Robert Laing was sometime chairman of the Genealogical Society of South Africa, and was an enthusiastic researcher into genealogy and heraldry, though rather given to claiming dubious and even outright spurious titles for himself, though his friends and fellow genealogists usually good-humouredly granted them to him, and he was referred to in the Genealogical Society’s publications as Chevalier Robert Laing, and Robert Laing of Colington.

We had some common research interests as Dorothea Wilhelmina Katerina FLAMME (1816-1858) married Peter LAING in Cape Town in 1836, and they had three children, who went to Scotland with their father. Robert Laing never managed to establish the connection between himself and this Peter Laing, but he did spend quite a lot of time researching it. Dorothea Wilhelmina Katerina FLAMME was the sister of my wife Val’s ancestor Petronella Francina Dorothea FLAMME, who married Henry CRIGHTON.

Crighton or Creighton

When we started doing family history, soon after we were married, one of the first things we did was to ask Val’s grandmother, Emma le Sueur, (formerly Greene, formerly Chelin, born Decker), about the family. Val’s grandfather was her second husband, Allan Greene, and she couldn’t remember very much about her in-laws, other than that their name was Creighton, and they were leather merchants in Cape Town.

Creighton was the name of a small village in Natal, so we looked in the Natal archives, but none of the Creightons we found seemed to fit. Then we went to Cape Town, and looked in the archives there, and found that the spelling of the name was Crighton, not Creighton (with an exception to be noted below). Henry Crighton (1815-1870) was a saddler in Cape Town (Gran’s “leather merchant” came close enough), and there was even a newpaper obituary, though like many Victorian obituaries, it was full of padding and no substance. His wife was Petronella Francina Dorothea Flamme, whose grandmother was a slave, and probably the most indigenous South African ancestor we have between us.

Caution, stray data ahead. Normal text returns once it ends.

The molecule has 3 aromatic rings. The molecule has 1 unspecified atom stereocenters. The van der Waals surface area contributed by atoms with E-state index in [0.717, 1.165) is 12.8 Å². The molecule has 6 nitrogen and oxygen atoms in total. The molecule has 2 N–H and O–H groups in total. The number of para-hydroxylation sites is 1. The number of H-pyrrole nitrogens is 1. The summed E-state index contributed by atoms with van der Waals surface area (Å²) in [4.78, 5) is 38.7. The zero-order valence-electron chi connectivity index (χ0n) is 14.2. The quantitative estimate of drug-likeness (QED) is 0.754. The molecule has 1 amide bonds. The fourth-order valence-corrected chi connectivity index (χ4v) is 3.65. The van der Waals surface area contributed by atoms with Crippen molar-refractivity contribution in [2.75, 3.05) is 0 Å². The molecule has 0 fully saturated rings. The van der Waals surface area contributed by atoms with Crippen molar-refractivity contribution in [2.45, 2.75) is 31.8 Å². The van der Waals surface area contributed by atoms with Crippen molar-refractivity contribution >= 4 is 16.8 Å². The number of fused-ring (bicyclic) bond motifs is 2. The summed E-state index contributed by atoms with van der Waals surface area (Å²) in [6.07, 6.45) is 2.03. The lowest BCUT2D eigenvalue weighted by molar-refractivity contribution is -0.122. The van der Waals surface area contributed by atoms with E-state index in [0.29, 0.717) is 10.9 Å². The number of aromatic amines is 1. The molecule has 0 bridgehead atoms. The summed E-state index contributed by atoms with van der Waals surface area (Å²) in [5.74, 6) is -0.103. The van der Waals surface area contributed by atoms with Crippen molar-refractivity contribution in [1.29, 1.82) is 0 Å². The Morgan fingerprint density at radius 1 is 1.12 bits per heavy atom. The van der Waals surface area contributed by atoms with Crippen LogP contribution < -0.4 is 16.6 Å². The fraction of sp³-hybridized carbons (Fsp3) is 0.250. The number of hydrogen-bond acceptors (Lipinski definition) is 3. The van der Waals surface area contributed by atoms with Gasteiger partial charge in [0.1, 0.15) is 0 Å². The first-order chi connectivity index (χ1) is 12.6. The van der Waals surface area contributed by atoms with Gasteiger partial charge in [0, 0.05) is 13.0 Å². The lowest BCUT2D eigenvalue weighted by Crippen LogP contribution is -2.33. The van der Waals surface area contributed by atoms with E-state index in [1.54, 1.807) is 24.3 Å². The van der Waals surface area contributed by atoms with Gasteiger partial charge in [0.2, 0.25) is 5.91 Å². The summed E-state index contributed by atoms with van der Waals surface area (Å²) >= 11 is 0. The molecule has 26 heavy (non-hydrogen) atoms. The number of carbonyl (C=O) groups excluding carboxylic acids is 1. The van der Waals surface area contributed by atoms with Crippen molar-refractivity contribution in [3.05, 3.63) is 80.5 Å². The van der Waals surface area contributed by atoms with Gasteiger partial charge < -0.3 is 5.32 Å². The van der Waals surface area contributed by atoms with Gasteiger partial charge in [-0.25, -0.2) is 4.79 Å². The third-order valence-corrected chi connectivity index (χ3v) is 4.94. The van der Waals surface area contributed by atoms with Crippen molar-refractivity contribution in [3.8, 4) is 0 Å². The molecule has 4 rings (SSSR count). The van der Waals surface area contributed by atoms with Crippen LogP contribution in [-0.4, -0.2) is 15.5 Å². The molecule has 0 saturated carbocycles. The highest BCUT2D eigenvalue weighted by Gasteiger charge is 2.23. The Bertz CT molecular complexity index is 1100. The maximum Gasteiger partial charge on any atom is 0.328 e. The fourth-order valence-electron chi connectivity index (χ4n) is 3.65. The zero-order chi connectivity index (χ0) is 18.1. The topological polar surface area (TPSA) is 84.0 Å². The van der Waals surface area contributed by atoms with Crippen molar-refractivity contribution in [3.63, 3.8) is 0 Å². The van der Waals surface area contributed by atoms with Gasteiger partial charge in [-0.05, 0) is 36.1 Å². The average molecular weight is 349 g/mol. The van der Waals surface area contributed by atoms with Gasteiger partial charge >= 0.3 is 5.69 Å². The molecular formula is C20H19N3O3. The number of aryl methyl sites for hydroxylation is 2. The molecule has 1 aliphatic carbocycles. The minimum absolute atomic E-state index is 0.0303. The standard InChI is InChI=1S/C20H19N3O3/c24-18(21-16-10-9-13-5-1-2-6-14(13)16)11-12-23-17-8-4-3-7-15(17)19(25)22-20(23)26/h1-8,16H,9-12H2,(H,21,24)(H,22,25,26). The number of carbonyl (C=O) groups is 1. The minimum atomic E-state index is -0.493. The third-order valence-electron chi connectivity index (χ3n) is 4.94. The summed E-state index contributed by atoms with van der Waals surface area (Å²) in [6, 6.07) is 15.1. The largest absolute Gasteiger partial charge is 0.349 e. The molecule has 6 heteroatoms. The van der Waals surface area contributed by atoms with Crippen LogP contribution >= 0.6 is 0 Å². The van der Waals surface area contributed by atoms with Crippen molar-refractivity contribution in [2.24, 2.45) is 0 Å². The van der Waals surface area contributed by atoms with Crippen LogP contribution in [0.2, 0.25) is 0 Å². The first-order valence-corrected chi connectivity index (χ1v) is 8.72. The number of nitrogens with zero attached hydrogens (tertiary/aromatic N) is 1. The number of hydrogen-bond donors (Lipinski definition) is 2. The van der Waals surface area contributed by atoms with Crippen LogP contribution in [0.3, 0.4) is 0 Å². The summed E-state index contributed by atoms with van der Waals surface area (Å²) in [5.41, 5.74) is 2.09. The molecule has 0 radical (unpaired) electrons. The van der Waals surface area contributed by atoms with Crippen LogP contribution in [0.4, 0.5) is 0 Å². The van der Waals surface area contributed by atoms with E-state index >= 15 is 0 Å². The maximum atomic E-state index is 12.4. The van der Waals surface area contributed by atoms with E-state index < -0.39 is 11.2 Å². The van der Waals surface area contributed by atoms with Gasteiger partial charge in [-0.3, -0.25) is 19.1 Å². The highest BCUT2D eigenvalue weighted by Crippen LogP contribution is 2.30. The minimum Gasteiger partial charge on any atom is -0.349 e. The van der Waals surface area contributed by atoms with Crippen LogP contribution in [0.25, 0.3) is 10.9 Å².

The eldest son, William John Crighton (1842-1886), married Anna Maria MacLeod (1849-1917), and their eldest daughter Mary Francis Crighton (1868-1957) married Frederick Vincent Greene (1858-1949), and they were the in-laws.

At least three of the Crightons married into the MacLeod famioly, and we have quite a lot of information about the descendants of both families, so if anyone reading this is linked to any of these please get in touch, or at least leave a comment. There were numerous descendants of Charles Augustus MacLeod (1838-1909) and Annie Crighton (1850-c1934).

Both Henry Crighton and his son William John had several children, and so the Crighton family was quite numerous in South Africa. One of William John Crighton’s sons was Daniel John (1880-1939), and in the archives we found correspondence with his granddaughter, Nita Crighton, who lived in America, and was researching the family history too. We were able to make contact with Nita (now Nita Harris of California), and met her when she visited South Africa a couple of years ago.

Daniel John Crighton’s brother Frank Percy (1876-1953), however, adopted the Creighton spelling.